New Tenn. Law Mandates Harsher Post-Crash Insurance Enforcement

Legislation approved this week by the governor of Tennessee requires police to arrest drivers who are involved in severe collisions if they lack proof of insurance and a driver’s license.

HB 2466, also known as the “Ricky Otts Act,” was named after a 59-year-old Tennessee man who was killed in 2010 when his motorcycle crashed with an SUV, which was driven by a man who did not have his driver’s license or proof of auto insurance at the time of the accident. That driver received a misdemeanor-level citation from police for driving without proper documentation.

Gov. Bill Haslam gave his approval on April 16 to the bill, which requires officers to do more than just give drivers a citation for lacking proper documentation in crashes resulting in “serious bodily injury or death.” Lawmakers backing the legislation said consequences should be harsher for motorists driving on roadways without the required credentials, especially when they cause injury- or death-related crashes.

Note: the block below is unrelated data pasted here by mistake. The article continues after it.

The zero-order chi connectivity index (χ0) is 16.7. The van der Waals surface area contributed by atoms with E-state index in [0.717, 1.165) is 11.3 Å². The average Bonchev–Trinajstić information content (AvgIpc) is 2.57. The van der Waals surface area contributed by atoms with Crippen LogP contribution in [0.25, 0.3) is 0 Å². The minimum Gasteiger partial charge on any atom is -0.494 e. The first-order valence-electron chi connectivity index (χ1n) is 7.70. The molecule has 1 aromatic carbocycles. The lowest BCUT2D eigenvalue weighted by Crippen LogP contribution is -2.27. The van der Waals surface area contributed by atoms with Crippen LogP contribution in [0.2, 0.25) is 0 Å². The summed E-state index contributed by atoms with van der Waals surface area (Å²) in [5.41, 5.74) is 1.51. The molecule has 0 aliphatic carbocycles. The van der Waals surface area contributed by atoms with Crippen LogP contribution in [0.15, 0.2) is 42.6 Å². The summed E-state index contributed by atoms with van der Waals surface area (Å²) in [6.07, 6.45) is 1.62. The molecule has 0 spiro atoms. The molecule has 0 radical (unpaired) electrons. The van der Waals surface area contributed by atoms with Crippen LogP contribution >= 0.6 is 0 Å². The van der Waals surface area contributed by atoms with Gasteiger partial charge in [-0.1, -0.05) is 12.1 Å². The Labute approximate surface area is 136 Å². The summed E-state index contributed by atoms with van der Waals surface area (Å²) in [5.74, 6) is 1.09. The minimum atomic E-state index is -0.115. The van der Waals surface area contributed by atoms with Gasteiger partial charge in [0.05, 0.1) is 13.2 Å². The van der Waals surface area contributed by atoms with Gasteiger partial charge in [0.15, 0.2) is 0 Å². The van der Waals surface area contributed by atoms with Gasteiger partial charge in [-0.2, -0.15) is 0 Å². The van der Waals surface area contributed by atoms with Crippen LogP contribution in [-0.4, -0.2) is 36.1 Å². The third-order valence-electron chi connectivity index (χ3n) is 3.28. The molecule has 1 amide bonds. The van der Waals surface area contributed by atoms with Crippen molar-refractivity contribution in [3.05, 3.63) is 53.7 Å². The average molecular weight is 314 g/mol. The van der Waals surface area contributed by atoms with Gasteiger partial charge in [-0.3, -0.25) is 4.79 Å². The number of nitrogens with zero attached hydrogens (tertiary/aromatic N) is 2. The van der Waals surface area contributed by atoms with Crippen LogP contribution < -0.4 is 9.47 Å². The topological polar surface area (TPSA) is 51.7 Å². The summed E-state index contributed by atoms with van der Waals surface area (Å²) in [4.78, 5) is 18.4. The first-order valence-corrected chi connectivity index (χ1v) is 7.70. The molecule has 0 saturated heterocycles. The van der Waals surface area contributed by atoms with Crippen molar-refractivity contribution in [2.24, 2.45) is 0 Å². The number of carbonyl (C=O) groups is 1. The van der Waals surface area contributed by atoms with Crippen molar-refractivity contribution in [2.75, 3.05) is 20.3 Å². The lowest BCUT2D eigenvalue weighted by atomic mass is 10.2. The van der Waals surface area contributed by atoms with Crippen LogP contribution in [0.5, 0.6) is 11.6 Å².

“When someone with no license nor insurance causes a serious accident, there should be ramifications,” Sen. Andy Berke (D-Chattanooga) stated on his website. Berke was one of 21 senators who voted for the bill earlier this month.

The legislation takes effect and becomes law on July 1 after moving smoothly through the state Legislature with a 92-0 vote in the House and 21-10 vote in the Senate.

The Otts crash also spurred creation of HB 2678, an accompanying piece of legislation that requires higher bail for drivers involved in serious collisions who are found to be in the U.S. illegally. That bill is scheduled to be heard in the House Finance Subcommittee tomorrow.

About Charles Nguyen
Charles Nguyen is an enterprising journalist who reported for and the Desert Dispatch and was the editor in chief of the Guardian (the twice-weekly newspaper at the University of California, San Diego) before coming to Online Auto Insurance News.

No comments yet.

Comment on this article